Lives of the fellows

Ralph Seal Paffenbarger

b.21 October 1922 d.9 July 2007
AB Ohio State(1944) MB Northwestern(1946) MD(1947) MPH Johns Hopkins(1952) DrPH(1954) FRCP(2004) FFPHM

Ralph Seal Paffenbarger junior – or ‘Paff’ as everyone called him – was a professor of epidemiology at Stanford University, California, and at Harvard. His main, and outstanding, contribution was in the field of health, physical activity and the prevention of chronic diseases.

He was born in Columbus, Ohio, the son of Ralph Seal Paffenbarger senior, a professor of engineering, and Viola Elizabeth Link Paffenbarger, a homemaker. He graduated from Ohio State University in 1944, and went on to study for his MD from Northwestern University, Evanston, Illinois. In the early 1950s he was at Johns Hopkins, where he gained a masters and then a doctorate in public health. He went on to academic posts, first at Berkeley and then at Stanford universities.

His first papers were on polio: as an epidemiologist in the US Public Health Service he had worked on the Salk polio vaccine with David Bodian. But his first major study, a truly monumental effort, was of San Francisco longshoremen, testing – and confirming – the hypothesis developed in Britain in the early 1950s that physically active workers achieve some protection against coronary heart disease, compared with men in sedentary or light jobs, allowing for other possible risk factors. This was supporting evidence of the first proposed possible ‘cause’ of the growing epidemic of heart attack.

Paffenbarger, however, was already beginning to describe and follow up college alumni in studies that would have much influence on the fields of public health and epidemiology – and also on public opinion, though alas not behaviour. He demonstrated that Harvard alumni with a personal record of physical activity ranging from 500 kcal a week to 2,000 optimally, and independent of other risk factors, developed less coronary heart disease, hypertension, stroke, non-insulin dependent diabetes and colon cancer, with some increase in longevity. Such benefit was graded by the quantity of physical activity and no benefit was discernible with more than the 2,000 kcal per week. That level was achievable, for example, by daily walking five city blocks or climbing 50 steps. Other crucial observations, again with substantial public health resonance, were that the exercise has to be current and ongoing. And, perhaps most promising of all, benefits accrue from exercise begun for the first time in middle and early old age.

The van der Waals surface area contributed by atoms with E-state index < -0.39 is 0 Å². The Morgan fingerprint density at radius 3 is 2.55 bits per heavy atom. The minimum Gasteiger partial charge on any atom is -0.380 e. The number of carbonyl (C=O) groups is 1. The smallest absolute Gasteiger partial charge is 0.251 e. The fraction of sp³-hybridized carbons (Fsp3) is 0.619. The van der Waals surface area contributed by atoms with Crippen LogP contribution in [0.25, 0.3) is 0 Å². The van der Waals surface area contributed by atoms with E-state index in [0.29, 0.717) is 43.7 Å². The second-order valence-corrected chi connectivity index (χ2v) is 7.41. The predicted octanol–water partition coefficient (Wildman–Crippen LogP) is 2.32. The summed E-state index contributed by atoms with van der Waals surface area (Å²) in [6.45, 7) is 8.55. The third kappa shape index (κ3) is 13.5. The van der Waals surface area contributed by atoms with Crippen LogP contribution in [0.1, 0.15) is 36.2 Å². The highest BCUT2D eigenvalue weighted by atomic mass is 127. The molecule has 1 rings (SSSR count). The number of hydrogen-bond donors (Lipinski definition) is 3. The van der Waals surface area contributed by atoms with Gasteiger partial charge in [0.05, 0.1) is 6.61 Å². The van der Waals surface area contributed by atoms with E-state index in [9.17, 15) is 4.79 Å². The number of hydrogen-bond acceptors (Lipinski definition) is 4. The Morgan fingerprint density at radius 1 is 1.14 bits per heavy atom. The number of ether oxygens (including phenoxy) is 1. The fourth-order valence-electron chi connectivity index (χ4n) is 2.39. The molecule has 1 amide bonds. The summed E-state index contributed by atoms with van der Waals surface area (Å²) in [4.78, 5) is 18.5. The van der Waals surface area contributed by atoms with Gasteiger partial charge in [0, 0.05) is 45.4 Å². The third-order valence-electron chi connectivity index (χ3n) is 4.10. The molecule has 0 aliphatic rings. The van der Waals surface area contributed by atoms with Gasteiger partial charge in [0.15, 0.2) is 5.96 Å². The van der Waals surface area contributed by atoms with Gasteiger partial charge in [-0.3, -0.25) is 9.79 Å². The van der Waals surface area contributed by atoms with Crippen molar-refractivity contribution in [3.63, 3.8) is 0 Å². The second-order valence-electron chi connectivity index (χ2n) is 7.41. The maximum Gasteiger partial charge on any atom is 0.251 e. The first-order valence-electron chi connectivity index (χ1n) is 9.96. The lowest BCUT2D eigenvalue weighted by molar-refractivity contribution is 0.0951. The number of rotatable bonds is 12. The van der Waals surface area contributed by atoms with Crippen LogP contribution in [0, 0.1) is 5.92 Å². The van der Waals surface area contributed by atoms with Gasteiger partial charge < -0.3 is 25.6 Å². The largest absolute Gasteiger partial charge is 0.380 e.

His research led, in 1996, to the award (with Jeremy Morris) of the first gold medal in sports science by the International Olympic Committee.

Unlike so many of us, Paff practised what the research was showing – and began to exercise in his forties. He ran 22 marathons and, I still find it hard to contain my amazement, he completed the Western States Endurance Run (of 100 miles) five times. For this he was awarded the bronze belt buckle that he so proudly wore – even on the single occasion I saw him in black tie.

Paff was the gentlest of men. In 40 years of close acquaintance, I never heard him utter an unkind word about anyone. He married twice. His first wife, Mary Dale Higdon, predeceased him, as did two of his sons, James Harold and John Dale. He married for a second time, to JoAnn Schroeder, a nurse practitioner. He is survived by her and by four children from his first marriage: Ralph, Ann, Charles and Timothy. He died at home in Santa Fe following a long battle with congestive heart disease.

J N Morris

(Volume XII, page web)

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